Is this inspired prose, or even deathless comedy? Frankly, no. It took no great talent (and believe me, I have no great talent) to write this or put it together — all we did was keep it simple and assumed no foreknowledge on the part of the reader. Moreover, there really isn’t anything amusing about saying a pound of fat is 3500 calories, but we certainly want a public growing more overweight to remember it, and an ugly blob with garish text will accomplish that! (Throwing in a gratuitous OMG helps, of course. Just don’t overdo it on the netslang.) Use an image like this to set off some other sort of text — possibly even a useful blog post on a public health course site, as one completely random suggestion — and make it a visual draw for your larger blog message where you can educate them further about the issue. Most social media sites will also let you attach images to your postings or microblogs, and a picture is almost certainly worth another 140 characters. Once you’ve done that, link them back to your main post. Catching eyes!
This was even quicker. All I did was add three infamous, instantly recognizable letters (admittedly, one with a bit of punch) to a screenshot from the Endowment’s website, and we’ve communicated not just what the numbers are but that there’s something really wrong about those numbers (the zipcodes are Los Altos and Oakland, respectively). Think this image might stick with its reader? Even a reader that knows absolutely nothing about health equity has enough context to understand the issue we’re trying to educate them about, which primes them for the larger message your blog post will discuss.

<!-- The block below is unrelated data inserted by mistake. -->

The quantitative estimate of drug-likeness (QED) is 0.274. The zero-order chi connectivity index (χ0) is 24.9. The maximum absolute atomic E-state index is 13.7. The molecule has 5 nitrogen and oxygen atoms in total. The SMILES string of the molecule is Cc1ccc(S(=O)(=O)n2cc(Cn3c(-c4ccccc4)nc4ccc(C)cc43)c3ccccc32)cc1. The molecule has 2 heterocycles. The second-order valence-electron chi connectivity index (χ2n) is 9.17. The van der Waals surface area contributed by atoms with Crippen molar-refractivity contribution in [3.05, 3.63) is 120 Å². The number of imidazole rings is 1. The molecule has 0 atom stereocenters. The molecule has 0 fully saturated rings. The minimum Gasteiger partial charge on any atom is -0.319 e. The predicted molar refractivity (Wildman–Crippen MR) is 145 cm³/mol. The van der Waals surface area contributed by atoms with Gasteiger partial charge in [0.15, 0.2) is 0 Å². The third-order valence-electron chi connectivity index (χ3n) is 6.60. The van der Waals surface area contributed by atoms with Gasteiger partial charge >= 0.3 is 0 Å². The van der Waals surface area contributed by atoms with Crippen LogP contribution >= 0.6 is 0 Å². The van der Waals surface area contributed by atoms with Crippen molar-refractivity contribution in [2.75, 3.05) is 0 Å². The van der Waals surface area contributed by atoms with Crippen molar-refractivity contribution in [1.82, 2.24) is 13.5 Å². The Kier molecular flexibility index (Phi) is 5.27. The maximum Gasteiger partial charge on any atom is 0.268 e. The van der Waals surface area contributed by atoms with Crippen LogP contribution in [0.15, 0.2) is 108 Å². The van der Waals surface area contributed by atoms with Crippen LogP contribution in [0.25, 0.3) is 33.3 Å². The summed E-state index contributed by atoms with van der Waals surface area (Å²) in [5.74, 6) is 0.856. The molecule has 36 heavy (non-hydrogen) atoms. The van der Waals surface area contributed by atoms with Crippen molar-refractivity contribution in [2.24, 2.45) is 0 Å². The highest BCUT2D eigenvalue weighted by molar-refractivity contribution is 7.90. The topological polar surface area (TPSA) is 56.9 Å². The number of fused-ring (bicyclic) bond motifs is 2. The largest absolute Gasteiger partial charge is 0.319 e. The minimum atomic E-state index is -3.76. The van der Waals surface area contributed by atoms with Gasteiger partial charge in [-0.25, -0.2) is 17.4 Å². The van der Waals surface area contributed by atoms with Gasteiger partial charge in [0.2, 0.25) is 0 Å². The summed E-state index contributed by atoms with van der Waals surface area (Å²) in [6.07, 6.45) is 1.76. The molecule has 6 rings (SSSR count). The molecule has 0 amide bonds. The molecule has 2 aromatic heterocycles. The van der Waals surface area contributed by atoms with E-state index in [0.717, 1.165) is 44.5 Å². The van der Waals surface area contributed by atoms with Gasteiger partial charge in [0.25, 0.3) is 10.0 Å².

But notice that especially with this meme, what people think of as “the meme text” on the image itself is an even smaller message space than what we’re using it to highlight. The text we add to the meme doesn’t necessarily have to be the message and or even the most important part of the message — often, it’s simply what gets people to read and remember the message, no less or no more. Still, it’s provocative and simple enough that someone’s eye will be caught and someone will read it and click through, and that’s a powerful tool. If we as a discipline can learn to take advantage of this medium, we’ll be able to ride the trend and start changing some minds while we still have the opportunity.
One last one, with a simple message on a measles picture from the CDC:
Thank a vaccine! None of these messages attack or require a great deal of thought to process, but they catch your eye and they provoke interest. Then you’ve got a reader that’s interested, and hopefully afterwards we’ll now have a reader who’s educated.
Sooner or later the meme craze will exhaust itself like every fad and the cool kids will move onto something else, and we in public health will follow. But until then a craftily crafted meme can be a strong asset in your blog traffic toolkit if you grasp the relatively straightforward formula that makes it work.